Here I am after losing another battle to a man named Alex Patino:
If Alex’s name sounds familiar, it’s probably because I included him in The Baseball as one of the top ten ballhawks of all time. (See pages 283-284 and get ready to laugh your ass off at his obnoxiously funny quotes.) Alex had a device that blew mine away. He had a small cooking pot with two bungee cords stretched over the opening, and the pot was attached to a long, flat, dog-leash-type-of thing. At one point, when there was a ball near the outfield grass, he threw the pot out there and knocked it closer. Then he lifted it back up and dropped it down over the ball — and that was it. The device is indestructible, and when he talked a little trash, I said, “Yeah, but I still have the height advantage.” I said it loud so all the regular ballhawks heard me, and everyone cracked up. Alex personally robbed me of three balls from the warning track, and although I wasn’t too happy about it at the time, I can only shrug now. There’s absolutely no ballhawking etiquette in San Francisco — not that I witnessed, at least — and I got the sense that most of the guys in the left field bleachers would rob their own mothers.
Here I am getting robbed again, this time by a gloveless fan on a home run:
In the two-part photo above, I’m wearing red Diamondbacks gear. The man on my right literally reached into my glove and ended up knocking the ball back onto the field.
When I said that all kinds of retrieval devices are allowed at AT&T Park, I wasn’t kidding. Check out the one below:
In case you can’t tell, that’s a 15-foot light bulb changer with a little “grabber” on the end! I’m actually surprised that THAT is allowed inside the stadium, but hey, the Giants are cool as hell, and anything goes in San Francisco.
In the photo above, do you see the guy in the old-school/purple Diamondbacks hat? That’s Todd (who, by the way, leaves comments as “Todd A.” on this blog). He’d spent an awful lot of money on some incredibly fancy tickets right behind home plate, and he got me down there after BP. From there, I wandered over to the heavily-guarded section behind the Diamondbacks’ dugout:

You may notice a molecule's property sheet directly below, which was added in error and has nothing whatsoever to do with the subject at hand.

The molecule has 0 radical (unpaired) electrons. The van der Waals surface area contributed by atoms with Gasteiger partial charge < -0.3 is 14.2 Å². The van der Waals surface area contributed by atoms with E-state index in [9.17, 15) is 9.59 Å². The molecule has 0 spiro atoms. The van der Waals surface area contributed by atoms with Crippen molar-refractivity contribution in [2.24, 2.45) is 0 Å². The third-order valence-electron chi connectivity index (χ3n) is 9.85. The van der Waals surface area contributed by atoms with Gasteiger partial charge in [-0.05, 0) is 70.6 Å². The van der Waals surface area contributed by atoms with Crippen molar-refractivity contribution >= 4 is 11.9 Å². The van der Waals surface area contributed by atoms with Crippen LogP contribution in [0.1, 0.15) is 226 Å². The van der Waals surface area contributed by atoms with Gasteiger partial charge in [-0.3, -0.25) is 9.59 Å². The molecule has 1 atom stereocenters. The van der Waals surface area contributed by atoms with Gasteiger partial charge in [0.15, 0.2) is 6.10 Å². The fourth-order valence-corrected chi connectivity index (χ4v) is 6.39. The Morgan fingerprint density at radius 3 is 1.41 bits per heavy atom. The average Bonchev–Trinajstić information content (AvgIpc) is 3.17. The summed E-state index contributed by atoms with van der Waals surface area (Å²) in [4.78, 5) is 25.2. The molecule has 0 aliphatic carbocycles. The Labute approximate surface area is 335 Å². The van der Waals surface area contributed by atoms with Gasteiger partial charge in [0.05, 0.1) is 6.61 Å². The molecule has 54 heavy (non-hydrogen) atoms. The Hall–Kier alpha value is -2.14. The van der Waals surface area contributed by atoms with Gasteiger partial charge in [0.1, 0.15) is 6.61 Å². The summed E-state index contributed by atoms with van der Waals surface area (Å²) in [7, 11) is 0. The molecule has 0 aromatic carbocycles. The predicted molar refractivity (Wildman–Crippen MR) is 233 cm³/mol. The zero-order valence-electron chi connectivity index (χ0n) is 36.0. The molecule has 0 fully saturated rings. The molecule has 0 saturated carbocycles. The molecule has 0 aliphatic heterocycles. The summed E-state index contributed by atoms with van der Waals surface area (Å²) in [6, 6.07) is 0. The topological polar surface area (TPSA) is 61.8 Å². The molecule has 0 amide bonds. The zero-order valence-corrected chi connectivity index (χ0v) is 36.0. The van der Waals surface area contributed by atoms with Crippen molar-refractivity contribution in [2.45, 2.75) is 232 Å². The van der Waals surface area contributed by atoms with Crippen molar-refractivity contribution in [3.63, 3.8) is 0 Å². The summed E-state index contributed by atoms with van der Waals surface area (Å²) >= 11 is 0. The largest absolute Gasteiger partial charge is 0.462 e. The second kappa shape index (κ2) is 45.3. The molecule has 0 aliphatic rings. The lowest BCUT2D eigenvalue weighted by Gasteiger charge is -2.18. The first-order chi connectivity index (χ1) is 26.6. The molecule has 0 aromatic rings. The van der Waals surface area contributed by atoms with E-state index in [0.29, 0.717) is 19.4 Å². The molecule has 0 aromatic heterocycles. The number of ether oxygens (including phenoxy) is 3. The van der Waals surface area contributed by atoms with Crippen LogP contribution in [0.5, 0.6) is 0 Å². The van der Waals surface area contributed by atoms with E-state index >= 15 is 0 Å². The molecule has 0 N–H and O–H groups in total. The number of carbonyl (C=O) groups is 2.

Look how crowded it was in the bleachers at the end of BP:
It was truly insane out there, so I was glad to sacrifice the final few minutes in order to head to the dugout — and it paid off. When the players cleared the field, J.J. Putz tossed me a ball on his way in. All four balls that I’d snagged (at AT&T Park) had ugly marker streaks through the sweet spot:
After BP, while wandering in search of garlic fries, I ran into a young fan named Connor who recognized me and asked me to sign a ball. Here he is with it:
That ball might look dirty and disgusting, but he’d actually snagged it in that condition at a recent game. It must’ve been used all day as the infield warm-up ball.
At the start of the game, I was allowed to stand in a tunnel near the Diamondbacks’ on-deck circle. Check out the view:
Pretty sick, huh?
In the following photo, do you see the three rows of seats directly behind the protective screen?
That section is called the Lexus Dugout Club. That’s where Todd sat.
Brandon, meanwhile, was chillin’ in the upper deck with Siobhan and Jona. Here’s a photo that he took from up top. I’m inside the red circle
I could’ve stayed there longer, but I needed to get a photo with my stadium number sign, and I wanted to do it in a place where I could see the water. Therefore, I headed upstairs and walked through the upper deck concourse…
…and ended up here:
OH YEAH, BABY!!!!!!
19 STADIUMS DOWN, 11 TO GO!!!!!
After the photo session in the upper deck, Brandon and Siobhan left the stadium and went to dinner across the street. Jona and I headed downstairs and walked across the Arcade. Look how glorious it is:
There’s standing room.